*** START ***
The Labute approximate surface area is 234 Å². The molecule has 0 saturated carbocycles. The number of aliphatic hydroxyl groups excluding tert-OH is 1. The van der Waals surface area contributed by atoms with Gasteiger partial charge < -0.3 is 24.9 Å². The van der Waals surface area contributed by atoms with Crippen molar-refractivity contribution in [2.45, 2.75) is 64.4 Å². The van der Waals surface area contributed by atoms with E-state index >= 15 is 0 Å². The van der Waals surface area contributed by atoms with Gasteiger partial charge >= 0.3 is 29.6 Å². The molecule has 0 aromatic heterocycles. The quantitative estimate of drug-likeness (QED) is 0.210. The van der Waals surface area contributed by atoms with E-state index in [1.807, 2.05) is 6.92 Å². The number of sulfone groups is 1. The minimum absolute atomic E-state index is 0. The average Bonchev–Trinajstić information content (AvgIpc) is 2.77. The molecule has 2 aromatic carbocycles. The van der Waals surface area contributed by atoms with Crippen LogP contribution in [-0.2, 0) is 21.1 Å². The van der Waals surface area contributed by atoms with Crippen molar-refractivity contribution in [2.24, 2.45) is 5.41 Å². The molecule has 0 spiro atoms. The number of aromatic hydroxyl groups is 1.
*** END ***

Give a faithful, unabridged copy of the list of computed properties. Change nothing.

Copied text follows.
The Labute approximate surface area is 234 Å². The molecule has 0 saturated carbocycles. The number of aliphatic hydroxyl groups excluding tert-OH is 1. The van der Waals surface area contributed by atoms with Gasteiger partial charge < -0.3 is 24.9 Å². The van der Waals surface area contributed by atoms with Crippen molar-refractivity contribution in [2.45, 2.75) is 64.4 Å². The van der Waals surface area contributed by atoms with E-state index >= 15 is 0 Å². The van der Waals surface area contributed by atoms with Gasteiger partial charge >= 0.3 is 29.6 Å². The molecule has 0 aromatic heterocycles. The quantitative estimate of drug-likeness (QED) is 0.210. The van der Waals surface area contributed by atoms with E-state index in [1.807, 2.05) is 6.92 Å². The number of sulfone groups is 1. The minimum absolute atomic E-state index is 0. The average Bonchev–Trinajstić information content (AvgIpc) is 2.77. The molecule has 2 aromatic carbocycles. The van der Waals surface area contributed by atoms with Crippen LogP contribution in [-0.2, 0) is 21.1 Å². The van der Waals surface area contributed by atoms with Crippen molar-refractivity contribution in [2.24, 2.45) is 5.41 Å². The molecule has 0 spiro atoms. The number of aromatic hydroxyl groups is 1.